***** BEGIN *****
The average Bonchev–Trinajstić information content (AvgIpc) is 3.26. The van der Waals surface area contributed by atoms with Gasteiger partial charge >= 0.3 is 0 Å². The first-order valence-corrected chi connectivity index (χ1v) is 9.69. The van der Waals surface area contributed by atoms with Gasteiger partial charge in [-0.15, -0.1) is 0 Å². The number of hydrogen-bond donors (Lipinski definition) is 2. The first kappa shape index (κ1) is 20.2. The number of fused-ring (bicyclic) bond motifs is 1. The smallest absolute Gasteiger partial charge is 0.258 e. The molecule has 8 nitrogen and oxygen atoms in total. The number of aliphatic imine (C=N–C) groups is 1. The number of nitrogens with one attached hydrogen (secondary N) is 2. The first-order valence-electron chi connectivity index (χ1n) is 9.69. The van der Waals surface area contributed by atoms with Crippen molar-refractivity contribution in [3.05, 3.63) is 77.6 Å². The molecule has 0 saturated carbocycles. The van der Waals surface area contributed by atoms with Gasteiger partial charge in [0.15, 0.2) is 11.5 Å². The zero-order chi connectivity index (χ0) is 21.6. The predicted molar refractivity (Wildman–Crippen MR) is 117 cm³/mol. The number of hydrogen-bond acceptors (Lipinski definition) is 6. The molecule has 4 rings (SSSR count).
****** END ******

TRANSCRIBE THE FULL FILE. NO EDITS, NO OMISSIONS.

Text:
The average Bonchev–Trinajstić information content (AvgIpc) is 3.26. The van der Waals surface area contributed by atoms with Gasteiger partial charge >= 0.3 is 0 Å². The first-order valence-corrected chi connectivity index (χ1v) is 9.69. The van der Waals surface area contributed by atoms with Gasteiger partial charge in [-0.15, -0.1) is 0 Å². The number of hydrogen-bond donors (Lipinski definition) is 2. The first kappa shape index (κ1) is 20.2. The number of fused-ring (bicyclic) bond motifs is 1. The smallest absolute Gasteiger partial charge is 0.258 e. The molecule has 8 nitrogen and oxygen atoms in total. The number of aliphatic imine (C=N–C) groups is 1. The number of nitrogens with one attached hydrogen (secondary N) is 2. The first-order valence-electron chi connectivity index (χ1n) is 9.69. The van der Waals surface area contributed by atoms with Crippen molar-refractivity contribution in [3.05, 3.63) is 77.6 Å². The molecule has 0 saturated carbocycles. The van der Waals surface area contributed by atoms with Gasteiger partial charge in [0.15, 0.2) is 11.5 Å². The zero-order chi connectivity index (χ0) is 21.6. The predicted molar refractivity (Wildman–Crippen MR) is 117 cm³/mol. The number of hydrogen-bond acceptors (Lipinski definition) is 6. The molecule has 4 rings (SSSR count).